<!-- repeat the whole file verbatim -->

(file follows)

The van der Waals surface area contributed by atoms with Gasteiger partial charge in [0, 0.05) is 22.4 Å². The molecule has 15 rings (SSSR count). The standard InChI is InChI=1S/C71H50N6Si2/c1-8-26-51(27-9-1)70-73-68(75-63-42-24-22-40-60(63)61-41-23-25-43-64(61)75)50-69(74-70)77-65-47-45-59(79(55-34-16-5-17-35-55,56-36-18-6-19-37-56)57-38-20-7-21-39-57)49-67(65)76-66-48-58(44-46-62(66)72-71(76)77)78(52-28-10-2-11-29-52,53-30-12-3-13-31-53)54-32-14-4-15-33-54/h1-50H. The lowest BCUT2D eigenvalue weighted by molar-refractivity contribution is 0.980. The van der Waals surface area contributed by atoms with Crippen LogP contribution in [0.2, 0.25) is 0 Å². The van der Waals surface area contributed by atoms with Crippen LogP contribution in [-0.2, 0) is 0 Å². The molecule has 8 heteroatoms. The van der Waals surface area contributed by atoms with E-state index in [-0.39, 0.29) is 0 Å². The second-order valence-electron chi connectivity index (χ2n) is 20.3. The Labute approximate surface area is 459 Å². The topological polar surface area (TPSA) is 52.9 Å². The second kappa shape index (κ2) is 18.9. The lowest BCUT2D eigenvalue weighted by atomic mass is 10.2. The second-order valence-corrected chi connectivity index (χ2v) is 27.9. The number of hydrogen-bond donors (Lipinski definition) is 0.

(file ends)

The van der Waals surface area contributed by atoms with Gasteiger partial charge in [0, 0.05) is 22.4 Å². The molecule has 15 rings (SSSR count). The standard InChI is InChI=1S/C71H50N6Si2/c1-8-26-51(27-9-1)70-73-68(75-63-42-24-22-40-60(63)61-41-23-25-43-64(61)75)50-69(74-70)77-65-47-45-59(79(55-34-16-5-17-35-55,56-36-18-6-19-37-56)57-38-20-7-21-39-57)49-67(65)76-66-48-58(44-46-62(66)72-71(76)77)78(52-28-10-2-11-29-52,53-30-12-3-13-31-53)54-32-14-4-15-33-54/h1-50H. The lowest BCUT2D eigenvalue weighted by molar-refractivity contribution is 0.980. The van der Waals surface area contributed by atoms with Crippen LogP contribution in [0.2, 0.25) is 0 Å². The van der Waals surface area contributed by atoms with Crippen LogP contribution in [-0.2, 0) is 0 Å². The molecule has 8 heteroatoms. The van der Waals surface area contributed by atoms with E-state index in [-0.39, 0.29) is 0 Å². The second-order valence-electron chi connectivity index (χ2n) is 20.3. The Labute approximate surface area is 459 Å². The topological polar surface area (TPSA) is 52.9 Å². The second kappa shape index (κ2) is 18.9. The lowest BCUT2D eigenvalue weighted by atomic mass is 10.2. The second-order valence-corrected chi connectivity index (χ2v) is 27.9. The number of hydrogen-bond donors (Lipinski definition) is 0.